Al Lopez Biography

(Former American Baseball Player)

Birthday: August 20, 1908 (Leo)

Born In: Tampa, Florida

Al Lopez was an American professional baseball player and baseball team manager, who went on to become one of the most celebrated players and managers in the game. Lopez was born to Spanish immigrants, who came to the United States via Cuba and he grew up in an immigrant area in Tampa, Florida. His brother introduced him to baseball when they watched the World Series and thereafter Lopez became interested in the game. By the time he was only 16, he became a professional and his first big franchise was the Los Angeles Dodgers for whom he played for five years as a catcher. Subsequently he went on to play for the Boston Bees, the Pittsburgh Pirates and finally the Cleveland Indians in a professional career that spanned just short of two decades. Following the end of his playing career, Lopez became the manager of the Indianapolis Indians before going on to manage the Cleveland Indians and Chicago White Sox. He was a successful and consistent manager but he failed to win the World Series in his career. Lopez was inducted in the Baseball Hall of Fame and is considered among the icons of the game.
Quick Facts

Also Known As: Alfonso Ramón 'Al' López

Died At Age: 97


Spouse/Ex-: Evelyn

father: Modesto Lopez

children: Al Jr.

Baseball Players American Men

Died on: October 30, 2005

place of death: Tampa, Florida

U.S. State: Florida

City: Tampa, Florida

Childhood & Early Life
Alfonso Ramon Lopez, better known as Al Lopez, was born in Ybor City, Tampa, Florida, United States on 20 August 1908 to Modesto Lopez and his wife, who were Spanish immigrants who had come to America via Cuba. Lopez’s father Modesto worked in the thriving cigar industry in Tampa as a cigar selector.
Lopez became interested in baseball in 1920 when he watched the World Series that year with this brother and wanted to become a professional baseball player from then on. He practiced hard as he was determined to make it into the professional baseball leagues and stated later that even though his brother had the talent to become a professional, he was more determined.
Lopez studied at the Sacred Heart College in Tampa, but dropped out in 1924 when he became a member of the Class D Tampa Smokers squad as a catcher. He also worked as a Cuban bread delivery boy for La Joven Francesca Bakery but he gave up that job as well after becoming a professional.
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Lopez started playing for the Class D Tampa Smokers, who were in the lower tier of baseball at the time and over a period of four years; he improved his game that drew attention from legendary baseball pitcher Walter Johnson. In 1928, Lopez debuted in the Major League, the highest level of baseball in a game for the Los Angeles Dodgers.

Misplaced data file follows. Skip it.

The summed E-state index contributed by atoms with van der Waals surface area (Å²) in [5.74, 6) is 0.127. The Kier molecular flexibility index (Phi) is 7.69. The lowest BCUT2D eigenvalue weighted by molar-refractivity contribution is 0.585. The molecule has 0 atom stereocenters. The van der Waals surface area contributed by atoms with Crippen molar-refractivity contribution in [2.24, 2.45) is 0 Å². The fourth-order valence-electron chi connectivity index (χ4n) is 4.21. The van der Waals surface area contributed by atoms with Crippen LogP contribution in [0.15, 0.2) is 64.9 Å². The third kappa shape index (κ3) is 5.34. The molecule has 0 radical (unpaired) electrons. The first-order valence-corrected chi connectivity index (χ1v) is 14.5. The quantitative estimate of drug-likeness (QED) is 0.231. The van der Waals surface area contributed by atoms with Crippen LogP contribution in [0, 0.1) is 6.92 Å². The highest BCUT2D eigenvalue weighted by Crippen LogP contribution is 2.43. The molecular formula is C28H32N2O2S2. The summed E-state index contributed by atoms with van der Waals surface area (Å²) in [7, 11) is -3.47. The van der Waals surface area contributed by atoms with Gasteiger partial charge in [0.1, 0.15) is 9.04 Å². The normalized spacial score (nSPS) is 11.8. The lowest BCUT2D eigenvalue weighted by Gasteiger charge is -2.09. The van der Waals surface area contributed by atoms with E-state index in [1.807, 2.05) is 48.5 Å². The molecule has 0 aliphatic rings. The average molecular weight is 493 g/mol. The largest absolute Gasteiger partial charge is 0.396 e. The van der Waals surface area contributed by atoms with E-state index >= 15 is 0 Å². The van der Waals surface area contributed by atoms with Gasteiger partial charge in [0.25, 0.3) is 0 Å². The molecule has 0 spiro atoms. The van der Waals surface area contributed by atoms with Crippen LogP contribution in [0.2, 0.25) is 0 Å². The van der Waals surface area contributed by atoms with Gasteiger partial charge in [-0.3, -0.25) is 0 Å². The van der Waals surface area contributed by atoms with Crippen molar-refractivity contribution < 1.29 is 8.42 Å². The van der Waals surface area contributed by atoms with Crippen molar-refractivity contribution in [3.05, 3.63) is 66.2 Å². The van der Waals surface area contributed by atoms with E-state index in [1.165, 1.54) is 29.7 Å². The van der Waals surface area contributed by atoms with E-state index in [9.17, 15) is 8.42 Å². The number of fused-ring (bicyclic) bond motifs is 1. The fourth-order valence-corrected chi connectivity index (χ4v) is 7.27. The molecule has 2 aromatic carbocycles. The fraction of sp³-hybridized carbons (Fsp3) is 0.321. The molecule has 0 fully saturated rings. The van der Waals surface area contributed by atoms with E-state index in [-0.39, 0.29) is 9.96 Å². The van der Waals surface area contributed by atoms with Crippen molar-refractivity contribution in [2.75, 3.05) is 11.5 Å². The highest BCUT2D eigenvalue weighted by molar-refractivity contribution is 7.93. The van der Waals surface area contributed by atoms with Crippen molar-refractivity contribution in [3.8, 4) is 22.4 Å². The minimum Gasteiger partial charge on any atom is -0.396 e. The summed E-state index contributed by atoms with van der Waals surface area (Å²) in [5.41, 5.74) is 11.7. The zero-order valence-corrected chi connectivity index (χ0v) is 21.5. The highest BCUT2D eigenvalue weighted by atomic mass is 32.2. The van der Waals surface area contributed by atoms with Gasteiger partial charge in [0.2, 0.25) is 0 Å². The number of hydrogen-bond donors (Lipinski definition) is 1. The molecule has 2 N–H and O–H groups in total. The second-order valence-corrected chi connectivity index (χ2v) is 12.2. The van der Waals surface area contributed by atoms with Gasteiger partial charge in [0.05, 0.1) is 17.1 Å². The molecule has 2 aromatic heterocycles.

By 1930, Lopez had become the regular starter in the role of a catcher for the Los Angeles Dodgers and played for 5 years for the team as he became one of the most reliable catchers in the game at the time. His 3rd full season at the club was the most noteworthy as he stopped 10 bases and ended up at 10th place on the list for the Major League Baseball Most Valuable Player voting.
In 1936 Lopez moved to the Boston Bees and played for the team for four years, before transferring immediately to the Pittsburgh Pirates. He played for six years at the Pirates before finally retiring following a short stint with Cleveland Indians. During a professional career that lasted 19 years, Lopez became known more as a defensive player and was one of the most respected players in the league.
During his stint at the Pittsburgh Pirates, Lopez became the catcher with the highest number of appearances. He had a tally of 1918 appearances throughout his professional career. That record stood untouched for 40 years. In 1948, Lopez became the manager of the Indianapolis Indians, an affiliate of the Pittsburgh Pirates and during his three year tenure, and the team finished at the top once while it finished at second position twice.
In 1951, the Cleveland Indians appointed Lopez as their manager and he managed them for five years. In the first three seasons, the team ended up at the second place behind the New York Yankees. In the fourth season, the Cleveland Indians triumphed in 111 games that was a record at the time but lost the World Series to the New York Giants in a shock defeat. In his last two seasons, he guided the Indians to two more second place finishes and then resigned following disagreements with the management.
In 1957, Lopez became the manager of the Chicago White Sox and after guiding the team to two second place finishes in his first two seasons, he helped the team win the American League pennant in his third season. However, the same year, the White Sox lost in the World Series to the Los Angeles Dodgers. His first stint with the White Sox ended after eight years, during which he guided them to five second position finishes. He quit as the manager due to a stomach ailment and was designated as team vice president.
In 1968, Lopez came back as the manager of Chicago White Sox after the then manager Eddie Stanly was sacked but he could not carry on since he had to undergo surgery. He returned as manager the following season as well but his deteriorating health meant that he had no option but to retire from managements.
Awards & Achievements
Al Lopez was inducted into the Baseball Hall of Fame in 1977.
Personal Life & Legacy
Lopez got married to New York based bar dancer Evelyn ‘Connie’ Kearney in 1939, after having been in a relationship for some years. The couple had a son named Al Jr.
Lopez died on October 30, 2005 due to a heart attack in Tampa at the age of 97.

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